Last Friday in our leaders huddle, our team leader Mark Burgess said something in passing that I’ve been giving thought to. He mentioned how a lot of people from outside, such as visitors or people who are friends of ours on Facebook think what we’re doing down here is awesome.
This encouraged me, and not just because it’s nice to hear people say things to confirm what I already think. Rather because I was getting discouraged at what I have sometimes struggled with thinking was a lot of investment into people’s lives and very little fruit in return.
Sometimes, even in foreign mission, the grass can be green on the other side of the fence. Through comparing yourself to what others are doing, you can think of yourself as a failure and that others are more successful because what they’re doing is sexier than what you’re doing.
However, sometimes the people who seem like a success are actually not, and the people who don’t seem like they’re productive, are doing far more valuable things for eternity. [Check out the Fire On Your Head Podcast Episode "Productive or Just Busy?"]
When Mission Is the “In” Thing To Do
I was fortunate enough to attend FIRE School of Ministry, which at the time I was a student had such a strong mission focus, that it seemed everybody who graduated wanted to be a missionary or a pastor. I remember during my second semester, we had a missions emphasis week, and there was an altar call inviting people to come forward who were called to missions, and I remember at least two-thirds of the student body went forward. I was not in that group. I remember feeling the odd one out and that I would get judged by others (nobody said anything, but I merely felt in the minority). This might seem odd now, considering nearly 11 years later I write this from the mission field itself, while many of those who I felt inferior to when they went up forward to get hands laid on them, have never gone on any long-term missions — at least not yet.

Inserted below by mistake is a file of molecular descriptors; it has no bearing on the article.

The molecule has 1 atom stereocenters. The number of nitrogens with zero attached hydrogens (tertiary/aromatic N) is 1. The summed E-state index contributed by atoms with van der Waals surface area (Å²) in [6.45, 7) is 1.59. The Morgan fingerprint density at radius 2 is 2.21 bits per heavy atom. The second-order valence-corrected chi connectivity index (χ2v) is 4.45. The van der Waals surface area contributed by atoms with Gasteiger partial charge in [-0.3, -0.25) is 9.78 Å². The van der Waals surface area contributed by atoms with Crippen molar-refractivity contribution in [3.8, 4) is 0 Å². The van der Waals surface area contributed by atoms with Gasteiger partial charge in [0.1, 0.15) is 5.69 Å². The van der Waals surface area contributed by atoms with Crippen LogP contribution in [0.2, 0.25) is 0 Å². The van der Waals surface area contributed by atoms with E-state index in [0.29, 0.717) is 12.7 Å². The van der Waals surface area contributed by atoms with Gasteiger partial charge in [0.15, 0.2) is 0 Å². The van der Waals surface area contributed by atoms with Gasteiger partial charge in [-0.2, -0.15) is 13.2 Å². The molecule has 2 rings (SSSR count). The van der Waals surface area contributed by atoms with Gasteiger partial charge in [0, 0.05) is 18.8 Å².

I don’t make that remark as a snide way of judging people who are passionate for Jesus in the midst of an altar call or missions conference but don’t ever go on the field, because, well, I never wanted to go but yet God called me and I felt I had no choice but to obey or life would suck for me.
When I was in school, the ‘in’ place to go on a short-term mission or an internship was with the team of graduates and third year students based in Holland in the early 2000s. The people who were ploughing and pioneering a new work there would come back to the USA (where I attended Bible school) and share testimonies of seeing entire auditoriums of teenagers repenting and giving their lives to Jesus en mass.
I remember the different thoughts and perceptions I had as a student sitting back and hearing all that was going on over there at the time, and I now I laugh